Checking In: Guitar Heater Sue Foley Works on Her PhD
Ace stringer “spaced out for about three months” first
By Raoul Hernandez,
11:11AM, Tue. Aug. 18, 2020
As a bandleader slanging Austin blues, Sue Foley remains a triple threat belter/shredder/performer. As a sidewoman, she also rocks: “Pic of me and Mike [Flanigin] attached from our West Texas trek to promote Mike’s album West Texas Blues, which we recorded during quarantine. Check it out here.”
Austin Chronicle: Where are you sheltering and under what circumstances? Who else is there and how’s that going?
Sue Foley: I’ve been sheltering at my place in Travis Heights. I spent the first four months on my own, but my son came home from university a month ago, so now it's the two of us. I’ve also been able to see my boyfriend, Mike Flanigin, a lot.
We’ve basically quarantined together, going between each of our houses. We’re all doing OK and I’m really happy to have my son around. Lately though, I gotta say, after five months we’re all over it and long to get on with our lives.
AC: At what point did C-19 shut down operations for you, and what went down with the ship, so to speak, both personally & professionally?
SF: My last gig was at the Beacon Theatre in NYC on Mar 12, which was the exact moment the city started to shut down. The show, Love Rocks NYC, ended up being streamed since they cancelled the audience the day of. It was my first experience with livestreaming and pretty surreal.
I got back to Austin on March 14 and have been here ever since. No gigs and barely any social life to speak of. I basically see one girl friend, Mike, and my son.
At the start of the quarantine, I had great plans for finishing projects and hobbies, but found that my ability to concentrate had been impaired. Many of those lofty goals went by the wayside. Instead, I kind of spaced out for about three months.
I've done some livestreaming to keep in touch with fans and friends, recorded an album with Mike, and will be making my own album starting this week. I've also been working on a book and my PhD, so that also keeps me distracted in a good way. It's not that there's nothing to do, but sometimes it's hard finding the motivation. I like adrenaline and the good kind of stress that gets you up and going.
I miss those things.
AC: As a global culture, people employ music for every purpose imaginable, obviously spanning religion to entertainment and everything in between. What happens to communities like ours when people can no longer access it in person?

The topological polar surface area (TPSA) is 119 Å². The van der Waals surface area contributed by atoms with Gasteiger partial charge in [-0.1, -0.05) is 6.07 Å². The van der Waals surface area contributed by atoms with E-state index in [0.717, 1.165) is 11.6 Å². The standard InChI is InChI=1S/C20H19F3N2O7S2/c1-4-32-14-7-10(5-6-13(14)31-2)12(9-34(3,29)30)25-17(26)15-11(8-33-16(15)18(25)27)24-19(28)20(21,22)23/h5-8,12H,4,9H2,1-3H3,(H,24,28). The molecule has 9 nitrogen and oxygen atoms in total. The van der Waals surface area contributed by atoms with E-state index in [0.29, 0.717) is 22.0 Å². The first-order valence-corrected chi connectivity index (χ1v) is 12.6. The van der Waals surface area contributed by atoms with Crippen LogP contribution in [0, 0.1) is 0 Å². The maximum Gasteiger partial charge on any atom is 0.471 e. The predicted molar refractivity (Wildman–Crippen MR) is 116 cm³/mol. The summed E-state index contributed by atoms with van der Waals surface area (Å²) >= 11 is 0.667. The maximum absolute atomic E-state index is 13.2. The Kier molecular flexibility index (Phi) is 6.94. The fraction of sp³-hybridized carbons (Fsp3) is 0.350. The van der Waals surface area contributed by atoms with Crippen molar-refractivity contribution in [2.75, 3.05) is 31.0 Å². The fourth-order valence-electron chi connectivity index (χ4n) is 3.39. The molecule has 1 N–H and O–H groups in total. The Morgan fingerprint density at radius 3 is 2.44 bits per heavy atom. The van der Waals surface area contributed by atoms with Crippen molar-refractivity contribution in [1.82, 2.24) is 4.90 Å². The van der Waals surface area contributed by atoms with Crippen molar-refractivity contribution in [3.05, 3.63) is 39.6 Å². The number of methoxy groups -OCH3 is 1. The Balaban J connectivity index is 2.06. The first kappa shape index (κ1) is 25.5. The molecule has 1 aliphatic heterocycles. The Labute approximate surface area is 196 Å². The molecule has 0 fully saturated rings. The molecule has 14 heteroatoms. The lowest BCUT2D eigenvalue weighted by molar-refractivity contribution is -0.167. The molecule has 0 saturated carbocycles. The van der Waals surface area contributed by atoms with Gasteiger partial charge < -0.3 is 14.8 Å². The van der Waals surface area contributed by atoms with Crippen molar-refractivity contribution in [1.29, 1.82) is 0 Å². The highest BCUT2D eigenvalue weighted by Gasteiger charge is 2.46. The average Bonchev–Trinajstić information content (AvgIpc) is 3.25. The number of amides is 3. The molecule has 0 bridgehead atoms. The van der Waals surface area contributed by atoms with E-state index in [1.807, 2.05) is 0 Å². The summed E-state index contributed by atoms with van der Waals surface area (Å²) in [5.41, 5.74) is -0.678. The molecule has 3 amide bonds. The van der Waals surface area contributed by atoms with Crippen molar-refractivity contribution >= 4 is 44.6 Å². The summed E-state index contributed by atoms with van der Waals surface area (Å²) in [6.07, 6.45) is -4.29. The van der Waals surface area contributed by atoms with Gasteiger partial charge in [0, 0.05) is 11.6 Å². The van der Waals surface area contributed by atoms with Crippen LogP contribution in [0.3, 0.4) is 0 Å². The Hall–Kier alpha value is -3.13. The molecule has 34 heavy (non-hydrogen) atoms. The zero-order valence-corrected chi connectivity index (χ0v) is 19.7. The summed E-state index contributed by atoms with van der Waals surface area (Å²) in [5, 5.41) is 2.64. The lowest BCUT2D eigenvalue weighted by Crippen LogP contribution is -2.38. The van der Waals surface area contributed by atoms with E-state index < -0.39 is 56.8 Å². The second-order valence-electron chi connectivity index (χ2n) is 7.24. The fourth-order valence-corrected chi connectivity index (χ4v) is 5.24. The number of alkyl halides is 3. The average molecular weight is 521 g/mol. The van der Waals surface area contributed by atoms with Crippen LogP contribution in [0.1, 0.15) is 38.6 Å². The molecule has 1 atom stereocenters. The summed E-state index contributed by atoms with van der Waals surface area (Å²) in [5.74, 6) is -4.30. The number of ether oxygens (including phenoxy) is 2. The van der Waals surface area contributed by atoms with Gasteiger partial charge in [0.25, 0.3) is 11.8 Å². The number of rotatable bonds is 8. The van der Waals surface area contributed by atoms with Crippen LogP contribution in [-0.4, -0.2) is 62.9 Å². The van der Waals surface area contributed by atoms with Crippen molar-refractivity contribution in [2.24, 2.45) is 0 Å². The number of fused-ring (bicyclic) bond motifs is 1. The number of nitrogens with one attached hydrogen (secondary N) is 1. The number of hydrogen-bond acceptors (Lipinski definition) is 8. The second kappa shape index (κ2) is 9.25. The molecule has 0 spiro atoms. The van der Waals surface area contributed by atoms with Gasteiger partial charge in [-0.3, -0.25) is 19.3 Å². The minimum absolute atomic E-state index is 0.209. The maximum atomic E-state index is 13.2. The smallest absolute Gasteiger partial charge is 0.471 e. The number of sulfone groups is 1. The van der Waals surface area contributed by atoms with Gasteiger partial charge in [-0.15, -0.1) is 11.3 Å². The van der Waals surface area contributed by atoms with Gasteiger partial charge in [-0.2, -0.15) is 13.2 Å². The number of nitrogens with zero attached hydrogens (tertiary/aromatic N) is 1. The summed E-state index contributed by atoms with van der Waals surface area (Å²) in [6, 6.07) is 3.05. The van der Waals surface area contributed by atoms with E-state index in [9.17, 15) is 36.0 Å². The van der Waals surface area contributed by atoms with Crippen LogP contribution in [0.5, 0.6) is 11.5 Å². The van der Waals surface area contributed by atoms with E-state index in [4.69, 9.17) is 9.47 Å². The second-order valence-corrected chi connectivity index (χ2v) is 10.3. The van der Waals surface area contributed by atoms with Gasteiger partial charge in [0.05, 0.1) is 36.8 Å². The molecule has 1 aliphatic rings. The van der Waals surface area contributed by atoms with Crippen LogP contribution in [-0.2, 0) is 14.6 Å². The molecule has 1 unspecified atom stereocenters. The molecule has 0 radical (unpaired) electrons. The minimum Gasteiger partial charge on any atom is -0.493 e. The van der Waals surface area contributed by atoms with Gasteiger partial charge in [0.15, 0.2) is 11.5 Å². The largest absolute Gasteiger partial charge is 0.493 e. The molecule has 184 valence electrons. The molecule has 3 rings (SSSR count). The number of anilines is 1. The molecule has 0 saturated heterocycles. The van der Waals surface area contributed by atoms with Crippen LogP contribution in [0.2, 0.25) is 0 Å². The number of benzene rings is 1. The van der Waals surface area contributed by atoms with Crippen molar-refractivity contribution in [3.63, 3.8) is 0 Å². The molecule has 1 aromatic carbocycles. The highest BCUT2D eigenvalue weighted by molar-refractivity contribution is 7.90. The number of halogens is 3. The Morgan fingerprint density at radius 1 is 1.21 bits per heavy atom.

SF: Austin has made its identity through the live music scene, so I think the impact here has been devastating. Musicians and audiences get a special kind of sustenance from each other that feeds the spirit. This can't really be recreated through social media or on a computer screen.
We need to be together and feel each other’s heart beat. What happens when you can't access that? A lot of hungry spirits.
AC: Everyone’s had to shift or drastically alter their work situation. What does that look like for you?
SF: I’m actually doing pretty good. Having my son close by has been a blessing, and I have a lot to keep me busy. I can weather this storm.
I’ve changed some things about how I connect with my friends and fans, started a Patreon where I can share my creative space a little more intimately with them, and I'm actually enjoying having the time to focus on finishing my book. Honestly, if it hadn't been for this lockdown I probably wouldn't have done these things.There are two quotes that have kept me going: “In the middle of difficulty lies opportunity" (Albert Einstein) and “Whatever gets you through the night” (John Lennon). I’ve really tried to stay on the positive side of things and find new opportunities. And I’ve made a pact to not judge myself too harshly when I have a few (too many) margaritas and spend eight hours on Netflix.
It seems to be working.
AC: What’s your soundtrack for the apocalypse and what role does music play for you as a fan and scholar of it in times of hardship?
SF: I always listen to the same stuff, and I have since my teens. Nothing's changed in that perspective. It's still Memphis Minnie, Bessie Smith, early Chicago and Texas blues. I don't need anything else to keep me going.
Check out the entire Checking In series.